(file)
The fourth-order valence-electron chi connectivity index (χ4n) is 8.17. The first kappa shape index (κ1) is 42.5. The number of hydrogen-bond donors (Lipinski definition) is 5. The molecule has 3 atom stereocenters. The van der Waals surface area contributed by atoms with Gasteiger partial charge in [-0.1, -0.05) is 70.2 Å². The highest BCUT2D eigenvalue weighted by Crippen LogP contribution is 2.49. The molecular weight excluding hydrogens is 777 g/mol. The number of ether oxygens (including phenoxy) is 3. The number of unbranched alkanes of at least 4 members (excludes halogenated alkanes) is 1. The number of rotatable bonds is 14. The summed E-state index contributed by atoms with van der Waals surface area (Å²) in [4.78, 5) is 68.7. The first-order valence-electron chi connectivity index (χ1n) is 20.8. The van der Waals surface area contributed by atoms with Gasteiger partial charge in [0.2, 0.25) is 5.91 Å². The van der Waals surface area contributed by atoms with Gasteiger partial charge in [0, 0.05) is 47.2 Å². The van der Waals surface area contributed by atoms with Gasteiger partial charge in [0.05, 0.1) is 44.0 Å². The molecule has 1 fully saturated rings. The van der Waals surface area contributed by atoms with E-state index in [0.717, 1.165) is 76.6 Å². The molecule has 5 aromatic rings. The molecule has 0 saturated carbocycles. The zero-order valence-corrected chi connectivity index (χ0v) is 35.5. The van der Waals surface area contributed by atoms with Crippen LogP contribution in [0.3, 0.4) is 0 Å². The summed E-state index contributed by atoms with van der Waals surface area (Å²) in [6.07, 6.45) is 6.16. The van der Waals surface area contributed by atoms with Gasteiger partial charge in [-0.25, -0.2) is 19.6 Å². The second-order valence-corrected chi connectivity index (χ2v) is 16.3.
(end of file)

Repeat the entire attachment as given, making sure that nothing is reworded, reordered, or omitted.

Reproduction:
The fourth-order valence-electron chi connectivity index (χ4n) is 8.17. The first kappa shape index (κ1) is 42.5. The number of hydrogen-bond donors (Lipinski definition) is 5. The molecule has 3 atom stereocenters. The van der Waals surface area contributed by atoms with Gasteiger partial charge in [-0.1, -0.05) is 70.2 Å². The highest BCUT2D eigenvalue weighted by Crippen LogP contribution is 2.49. The molecular weight excluding hydrogens is 777 g/mol. The number of ether oxygens (including phenoxy) is 3. The number of unbranched alkanes of at least 4 members (excludes halogenated alkanes) is 1. The number of rotatable bonds is 14. The summed E-state index contributed by atoms with van der Waals surface area (Å²) in [4.78, 5) is 68.7. The first-order valence-electron chi connectivity index (χ1n) is 20.8. The van der Waals surface area contributed by atoms with Gasteiger partial charge in [0.2, 0.25) is 5.91 Å². The van der Waals surface area contributed by atoms with Gasteiger partial charge in [0, 0.05) is 47.2 Å². The van der Waals surface area contributed by atoms with Gasteiger partial charge in [0.05, 0.1) is 44.0 Å². The molecule has 1 fully saturated rings. The van der Waals surface area contributed by atoms with E-state index in [0.717, 1.165) is 76.6 Å². The molecule has 5 aromatic rings. The molecule has 0 saturated carbocycles. The zero-order valence-corrected chi connectivity index (χ0v) is 35.5. The van der Waals surface area contributed by atoms with Crippen LogP contribution in [0.3, 0.4) is 0 Å². The summed E-state index contributed by atoms with van der Waals surface area (Å²) in [6.07, 6.45) is 6.16. The van der Waals surface area contributed by atoms with Gasteiger partial charge in [-0.25, -0.2) is 19.6 Å². The second-order valence-corrected chi connectivity index (χ2v) is 16.3.